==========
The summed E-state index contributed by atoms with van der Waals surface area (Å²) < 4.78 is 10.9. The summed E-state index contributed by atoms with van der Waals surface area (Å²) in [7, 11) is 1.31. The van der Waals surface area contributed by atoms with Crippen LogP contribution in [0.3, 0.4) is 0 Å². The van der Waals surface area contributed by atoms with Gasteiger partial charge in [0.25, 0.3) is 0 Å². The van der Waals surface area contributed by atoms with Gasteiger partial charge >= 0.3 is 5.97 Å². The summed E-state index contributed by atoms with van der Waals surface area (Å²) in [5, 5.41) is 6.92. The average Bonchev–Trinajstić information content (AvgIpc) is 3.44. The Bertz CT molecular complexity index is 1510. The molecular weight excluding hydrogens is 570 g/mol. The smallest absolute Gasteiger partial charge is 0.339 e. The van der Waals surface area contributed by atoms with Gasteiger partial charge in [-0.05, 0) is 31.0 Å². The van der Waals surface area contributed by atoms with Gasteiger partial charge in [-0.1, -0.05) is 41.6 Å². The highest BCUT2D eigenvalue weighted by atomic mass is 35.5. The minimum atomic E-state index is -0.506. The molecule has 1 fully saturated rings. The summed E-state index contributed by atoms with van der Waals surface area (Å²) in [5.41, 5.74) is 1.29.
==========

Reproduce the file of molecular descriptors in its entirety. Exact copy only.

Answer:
The summed E-state index contributed by atoms with van der Waals surface area (Å²) < 4.78 is 10.9. The summed E-state index contributed by atoms with van der Waals surface area (Å²) in [7, 11) is 1.31. The van der Waals surface area contributed by atoms with Crippen LogP contribution in [0.3, 0.4) is 0 Å². The van der Waals surface area contributed by atoms with Gasteiger partial charge in [0.25, 0.3) is 0 Å². The van der Waals surface area contributed by atoms with Gasteiger partial charge >= 0.3 is 5.97 Å². The summed E-state index contributed by atoms with van der Waals surface area (Å²) in [5, 5.41) is 6.92. The average Bonchev–Trinajstić information content (AvgIpc) is 3.44. The Bertz CT molecular complexity index is 1510. The molecular weight excluding hydrogens is 570 g/mol. The smallest absolute Gasteiger partial charge is 0.339 e. The van der Waals surface area contributed by atoms with Gasteiger partial charge in [-0.05, 0) is 31.0 Å². The van der Waals surface area contributed by atoms with Gasteiger partial charge in [-0.1, -0.05) is 41.6 Å². The highest BCUT2D eigenvalue weighted by atomic mass is 35.5. The minimum atomic E-state index is -0.506. The molecule has 1 fully saturated rings. The summed E-state index contributed by atoms with van der Waals surface area (Å²) in [5.41, 5.74) is 1.29.